To me it sounds like 'make the corner rounded, smooth'
That might make sense if the sentence was:
The carpenter rounded the corners of the door
but I don't see how that would make any sense in the context of a train!
As what the phrase means, it could mean
The train went around the corner
in the case of a departing train, or
The train came around the corner
in the case of an inbound train.
As for whether or not this is a common usage or a rare/unusual usage, I think @Andrew was right on track about that. There's nothing unusual or jarring about it, especially in the context of a story. It's found elsewhere in literature, as in this excerpt (from the Simon & Schuster Survivors series):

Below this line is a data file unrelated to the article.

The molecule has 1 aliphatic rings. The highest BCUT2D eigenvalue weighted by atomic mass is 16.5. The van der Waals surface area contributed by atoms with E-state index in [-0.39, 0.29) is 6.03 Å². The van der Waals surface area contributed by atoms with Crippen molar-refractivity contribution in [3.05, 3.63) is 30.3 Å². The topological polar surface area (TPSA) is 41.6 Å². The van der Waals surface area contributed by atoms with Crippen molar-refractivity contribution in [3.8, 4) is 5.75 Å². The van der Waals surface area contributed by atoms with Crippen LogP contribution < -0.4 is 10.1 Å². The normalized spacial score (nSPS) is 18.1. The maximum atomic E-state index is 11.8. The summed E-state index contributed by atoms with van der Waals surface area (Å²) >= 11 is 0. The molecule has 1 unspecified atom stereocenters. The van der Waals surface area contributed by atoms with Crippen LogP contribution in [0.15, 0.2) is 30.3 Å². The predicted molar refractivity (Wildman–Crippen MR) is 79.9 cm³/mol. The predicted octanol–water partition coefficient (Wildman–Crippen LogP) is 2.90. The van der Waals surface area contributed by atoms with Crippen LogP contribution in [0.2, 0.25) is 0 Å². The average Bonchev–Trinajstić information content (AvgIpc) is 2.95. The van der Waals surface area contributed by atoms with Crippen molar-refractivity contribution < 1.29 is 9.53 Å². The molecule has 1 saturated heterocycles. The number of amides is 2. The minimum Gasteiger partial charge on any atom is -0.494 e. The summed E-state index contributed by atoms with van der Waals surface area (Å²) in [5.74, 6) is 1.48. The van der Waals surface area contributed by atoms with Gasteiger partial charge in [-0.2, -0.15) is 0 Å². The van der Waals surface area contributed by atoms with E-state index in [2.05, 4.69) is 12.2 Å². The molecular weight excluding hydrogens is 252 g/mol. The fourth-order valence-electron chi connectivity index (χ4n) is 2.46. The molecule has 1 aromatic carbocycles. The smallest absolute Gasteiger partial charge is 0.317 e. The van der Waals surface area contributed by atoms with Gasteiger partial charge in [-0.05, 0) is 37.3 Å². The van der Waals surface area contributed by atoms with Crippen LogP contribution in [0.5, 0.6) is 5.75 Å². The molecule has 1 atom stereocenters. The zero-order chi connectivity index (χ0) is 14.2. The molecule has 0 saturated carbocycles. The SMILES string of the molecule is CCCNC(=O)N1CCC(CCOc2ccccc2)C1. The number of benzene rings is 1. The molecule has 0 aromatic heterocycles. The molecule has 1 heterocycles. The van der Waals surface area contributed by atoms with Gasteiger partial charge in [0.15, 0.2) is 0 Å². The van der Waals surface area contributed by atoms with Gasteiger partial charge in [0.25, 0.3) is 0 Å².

She saw her mother reach out to steady her father, then the wagon rounded the corner and was gone, hidden by the pines.